7 keys to better MySQL performance

As size and load grow, performance tends to slow. Keep these keys in mind to keep MySQL running smoothly

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Some “experts” still advocate the use of spinning disks for cost or reliability reasons. Frankly, when it comes to operational databases, these arguments tend to be outdated or simply wrong. Today, SSDs offer impressive performance and reliability at a great price point.

Not all SSDs are created equal, however. For database servers, you should use an SSD that is designed for server workloads and that takes great care to protect your data (from corruption during power loss, for example). Avoid using commercial SSDs designed for consumer desktop computers and laptops.

An SSD directly attached through NVMe or Intel Optane technology offers the best performance. Even if attached remotely as a SAN, NAS, or cloud block device, SSDs still offer far superior performance compared to spinning disks.

MySQL optimization key #6: Scale out

Even the highest performance server has its limits. There are two ways to scale: up and out. Scaling up means buying more hardware. This can be expensive, and hardware gets obsolete quickly. Scaling out to handle more load has several benefits:

  1. You can take advantage of smaller and less costly systems.
  2. It’s much faster and easier to scale linearly by scaling out.
  3. Because the database is spread across more than one physical machine, the database is protected from a single point of hardware failure.

Although scaling out comes with advantages, it also has certain limitations. Scaling out requires replication, such as basic MySQL Replication or Percona XtraDB Cluster, for data synchronization. But in return you gain both additional performance and high availability. If you need even higher scale, use MySQL sharding.

You also need to make sure that applications connecting to the clustered architecture can find the needed data—usually through some proxy servers and load balancers such as ProxySQL or HAProxy.

While planning to scale out, avoid scaling out too early. Working with distributed databases tends to be more complicated. Modern hardware and MySQL servers can go quite far using just a single server. The recently available MySQL 8 release candidate has shown itself capable of handling more than 2 million simple queries on a single system.

MySQL optimization key #7: Embrace observability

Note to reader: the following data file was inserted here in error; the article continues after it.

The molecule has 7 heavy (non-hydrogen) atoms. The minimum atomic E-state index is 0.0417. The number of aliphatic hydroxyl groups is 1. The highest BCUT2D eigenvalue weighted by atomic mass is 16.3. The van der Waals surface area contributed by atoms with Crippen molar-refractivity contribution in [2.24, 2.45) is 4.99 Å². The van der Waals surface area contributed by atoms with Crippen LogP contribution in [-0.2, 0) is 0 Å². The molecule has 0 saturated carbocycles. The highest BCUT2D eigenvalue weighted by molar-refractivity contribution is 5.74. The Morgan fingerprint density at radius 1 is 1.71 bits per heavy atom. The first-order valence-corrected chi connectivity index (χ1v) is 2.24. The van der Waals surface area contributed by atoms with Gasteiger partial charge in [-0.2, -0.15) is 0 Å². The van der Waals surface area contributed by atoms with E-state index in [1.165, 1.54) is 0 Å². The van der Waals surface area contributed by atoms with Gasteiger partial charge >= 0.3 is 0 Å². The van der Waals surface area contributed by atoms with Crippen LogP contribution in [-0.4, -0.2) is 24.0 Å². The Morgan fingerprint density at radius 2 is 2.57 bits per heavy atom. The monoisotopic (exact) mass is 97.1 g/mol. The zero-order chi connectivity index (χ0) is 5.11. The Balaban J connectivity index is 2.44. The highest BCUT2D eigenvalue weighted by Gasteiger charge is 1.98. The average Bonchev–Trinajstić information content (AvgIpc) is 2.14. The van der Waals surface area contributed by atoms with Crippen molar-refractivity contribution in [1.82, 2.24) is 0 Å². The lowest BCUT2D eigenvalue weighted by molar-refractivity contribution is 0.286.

The best-designed systems are designed with observability in mind—MySQL is no exception. 

Once you get your MySQL environment up, running, and properly tuned, you can’t just set it and forget it. Database environments can be fairly organic in that they are affected by changes to the system or workload. Be prepared for surprises such as traffic spikes, application bugs, and MySQL glitches. These things can and will happen.

When they do, you need to resolve them quickly and effectively. The only way to do this is to have some sort of monitoring solution set up and properly instrumented. This allows you to see what is happening in your database environment as it runs in production and to analyze server data when something goes wrong. Ideally the system allows you to prevent issues before they happen, or before they grow to the point that their impact becomes visible to the user.

Examples of monitoring tools are MySQL Enterprise Monitor, Monyog, and our own Percona Monitoring and Management (PMM), which has the additional advantage of being free and open source. These tools provide excellent operational visibility for monitoring and troubleshooting. 

As more companies turn to open source databases (especially MySQL) to manage and serve their business data in large-scale production environments, they’ll need to focus on keeping these databases tuned and running at optimum efficiency. As with all things crucial to your business goals, your database performance can make or break how your year turns out. MySQL is an excellent database solution for powering your applications and websites, but it needs to be tuned to match your needs and monitored to find and prevent bottlenecks and performance issues.

Peter Zaitsev is the co-founder and CEO of Percona, a provider of enterprise-class MySQL and MongoDB solutions and services. Co-author of “High Performance MySQL” published by O’Reilly, one of the most popular books on MySQL performance, Zaitsev blogs regularly at PerconaDatabasePerformanceBlog.com and speaks frequently at conferences worldwide.

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